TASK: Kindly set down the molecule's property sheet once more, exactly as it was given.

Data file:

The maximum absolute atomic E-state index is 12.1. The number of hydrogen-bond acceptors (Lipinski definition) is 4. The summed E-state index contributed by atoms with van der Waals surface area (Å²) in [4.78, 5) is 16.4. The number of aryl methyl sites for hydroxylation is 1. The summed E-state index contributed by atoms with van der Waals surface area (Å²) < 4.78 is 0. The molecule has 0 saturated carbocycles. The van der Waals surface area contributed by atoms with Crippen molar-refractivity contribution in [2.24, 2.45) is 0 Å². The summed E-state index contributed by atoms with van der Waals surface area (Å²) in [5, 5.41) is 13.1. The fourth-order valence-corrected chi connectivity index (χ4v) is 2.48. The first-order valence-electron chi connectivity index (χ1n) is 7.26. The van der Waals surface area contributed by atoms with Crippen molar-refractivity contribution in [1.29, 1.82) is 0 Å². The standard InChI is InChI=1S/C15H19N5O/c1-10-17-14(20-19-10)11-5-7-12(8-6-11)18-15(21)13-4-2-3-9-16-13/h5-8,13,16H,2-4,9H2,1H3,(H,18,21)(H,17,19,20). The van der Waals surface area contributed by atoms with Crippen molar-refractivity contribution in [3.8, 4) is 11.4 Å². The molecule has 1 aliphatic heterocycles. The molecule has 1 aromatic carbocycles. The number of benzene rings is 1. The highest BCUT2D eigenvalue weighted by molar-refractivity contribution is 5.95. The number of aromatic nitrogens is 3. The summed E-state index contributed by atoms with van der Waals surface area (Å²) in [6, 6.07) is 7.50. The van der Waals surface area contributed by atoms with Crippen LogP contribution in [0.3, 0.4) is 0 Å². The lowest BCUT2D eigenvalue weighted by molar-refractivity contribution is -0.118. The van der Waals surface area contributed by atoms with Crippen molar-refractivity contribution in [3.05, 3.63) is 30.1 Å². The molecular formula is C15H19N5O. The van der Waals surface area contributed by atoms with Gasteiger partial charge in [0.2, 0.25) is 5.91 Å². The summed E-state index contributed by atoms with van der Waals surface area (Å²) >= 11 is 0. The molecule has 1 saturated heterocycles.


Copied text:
The maximum absolute atomic E-state index is 12.1. The number of hydrogen-bond acceptors (Lipinski definition) is 4. The summed E-state index contributed by atoms with van der Waals surface area (Å²) in [4.78, 5) is 16.4. The number of aryl methyl sites for hydroxylation is 1. The summed E-state index contributed by atoms with van der Waals surface area (Å²) < 4.78 is 0. The molecule has 0 saturated carbocycles. The van der Waals surface area contributed by atoms with Crippen molar-refractivity contribution in [2.24, 2.45) is 0 Å². The summed E-state index contributed by atoms with van der Waals surface area (Å²) in [5, 5.41) is 13.1. The fourth-order valence-corrected chi connectivity index (χ4v) is 2.48. The first-order valence-electron chi connectivity index (χ1n) is 7.26. The van der Waals surface area contributed by atoms with Crippen molar-refractivity contribution in [1.29, 1.82) is 0 Å². The standard InChI is InChI=1S/C15H19N5O/c1-10-17-14(20-19-10)11-5-7-12(8-6-11)18-15(21)13-4-2-3-9-16-13/h5-8,13,16H,2-4,9H2,1H3,(H,18,21)(H,17,19,20). The van der Waals surface area contributed by atoms with Crippen molar-refractivity contribution in [3.8, 4) is 11.4 Å². The molecule has 1 aliphatic heterocycles. The molecule has 1 aromatic carbocycles. The number of benzene rings is 1. The highest BCUT2D eigenvalue weighted by molar-refractivity contribution is 5.95. The number of aromatic nitrogens is 3. The summed E-state index contributed by atoms with van der Waals surface area (Å²) in [6, 6.07) is 7.50. The van der Waals surface area contributed by atoms with Crippen LogP contribution in [0.3, 0.4) is 0 Å². The lowest BCUT2D eigenvalue weighted by molar-refractivity contribution is -0.118. The van der Waals surface area contributed by atoms with Crippen molar-refractivity contribution in [3.05, 3.63) is 30.1 Å². The molecular formula is C15H19N5O. The van der Waals surface area contributed by atoms with Gasteiger partial charge in [0.2, 0.25) is 5.91 Å². The summed E-state index contributed by atoms with van der Waals surface area (Å²) >= 11 is 0. The molecule has 1 saturated heterocycles.